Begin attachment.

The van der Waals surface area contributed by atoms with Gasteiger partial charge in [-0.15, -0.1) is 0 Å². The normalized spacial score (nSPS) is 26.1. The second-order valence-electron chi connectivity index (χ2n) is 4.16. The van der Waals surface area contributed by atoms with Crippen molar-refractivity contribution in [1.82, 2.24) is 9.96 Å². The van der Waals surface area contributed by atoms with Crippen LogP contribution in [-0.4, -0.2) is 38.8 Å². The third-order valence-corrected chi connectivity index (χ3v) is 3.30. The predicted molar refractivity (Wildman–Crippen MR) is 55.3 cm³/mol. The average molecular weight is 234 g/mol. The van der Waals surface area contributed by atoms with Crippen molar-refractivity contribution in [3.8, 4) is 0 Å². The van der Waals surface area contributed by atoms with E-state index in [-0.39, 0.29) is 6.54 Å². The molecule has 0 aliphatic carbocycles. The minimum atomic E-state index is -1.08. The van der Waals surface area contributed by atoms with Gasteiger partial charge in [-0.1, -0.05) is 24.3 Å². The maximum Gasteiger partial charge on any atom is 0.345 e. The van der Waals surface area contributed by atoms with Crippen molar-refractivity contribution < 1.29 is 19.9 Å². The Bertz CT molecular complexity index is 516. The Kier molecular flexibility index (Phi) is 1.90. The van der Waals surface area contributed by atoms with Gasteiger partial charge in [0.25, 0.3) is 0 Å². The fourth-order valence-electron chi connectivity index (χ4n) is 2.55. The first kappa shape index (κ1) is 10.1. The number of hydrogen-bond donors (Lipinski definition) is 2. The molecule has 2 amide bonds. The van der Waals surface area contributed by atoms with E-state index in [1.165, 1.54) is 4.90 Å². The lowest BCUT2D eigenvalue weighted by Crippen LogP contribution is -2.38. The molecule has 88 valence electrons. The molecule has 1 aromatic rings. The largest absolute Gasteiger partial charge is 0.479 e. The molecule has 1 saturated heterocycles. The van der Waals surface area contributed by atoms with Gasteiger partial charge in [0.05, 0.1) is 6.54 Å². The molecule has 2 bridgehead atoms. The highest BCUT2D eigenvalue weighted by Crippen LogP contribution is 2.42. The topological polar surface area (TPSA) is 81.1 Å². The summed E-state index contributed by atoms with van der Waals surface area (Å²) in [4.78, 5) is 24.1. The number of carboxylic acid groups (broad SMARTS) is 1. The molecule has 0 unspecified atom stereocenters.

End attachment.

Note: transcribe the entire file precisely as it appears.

The van der Waals surface area contributed by atoms with Gasteiger partial charge in [-0.15, -0.1) is 0 Å². The normalized spacial score (nSPS) is 26.1. The second-order valence-electron chi connectivity index (χ2n) is 4.16. The van der Waals surface area contributed by atoms with Crippen molar-refractivity contribution in [1.82, 2.24) is 9.96 Å². The van der Waals surface area contributed by atoms with Crippen LogP contribution in [-0.4, -0.2) is 38.8 Å². The third-order valence-corrected chi connectivity index (χ3v) is 3.30. The predicted molar refractivity (Wildman–Crippen MR) is 55.3 cm³/mol. The average molecular weight is 234 g/mol. The van der Waals surface area contributed by atoms with Crippen molar-refractivity contribution in [3.8, 4) is 0 Å². The van der Waals surface area contributed by atoms with E-state index in [-0.39, 0.29) is 6.54 Å². The molecule has 0 aliphatic carbocycles. The minimum atomic E-state index is -1.08. The van der Waals surface area contributed by atoms with Gasteiger partial charge in [-0.1, -0.05) is 24.3 Å². The maximum Gasteiger partial charge on any atom is 0.345 e. The van der Waals surface area contributed by atoms with Crippen molar-refractivity contribution < 1.29 is 19.9 Å². The Bertz CT molecular complexity index is 516. The Kier molecular flexibility index (Phi) is 1.90. The van der Waals surface area contributed by atoms with Gasteiger partial charge in [0.25, 0.3) is 0 Å². The fourth-order valence-electron chi connectivity index (χ4n) is 2.55. The first kappa shape index (κ1) is 10.1. The number of hydrogen-bond donors (Lipinski definition) is 2. The molecule has 2 amide bonds. The van der Waals surface area contributed by atoms with E-state index in [1.165, 1.54) is 4.90 Å². The lowest BCUT2D eigenvalue weighted by Crippen LogP contribution is -2.38. The molecule has 88 valence electrons. The molecule has 1 aromatic rings. The largest absolute Gasteiger partial charge is 0.479 e. The molecule has 1 saturated heterocycles. The van der Waals surface area contributed by atoms with Gasteiger partial charge in [0.05, 0.1) is 6.54 Å². The molecule has 2 bridgehead atoms. The highest BCUT2D eigenvalue weighted by Crippen LogP contribution is 2.42. The topological polar surface area (TPSA) is 81.1 Å². The summed E-state index contributed by atoms with van der Waals surface area (Å²) in [4.78, 5) is 24.1. The number of carboxylic acid groups (broad SMARTS) is 1. The molecule has 0 unspecified atom stereocenters.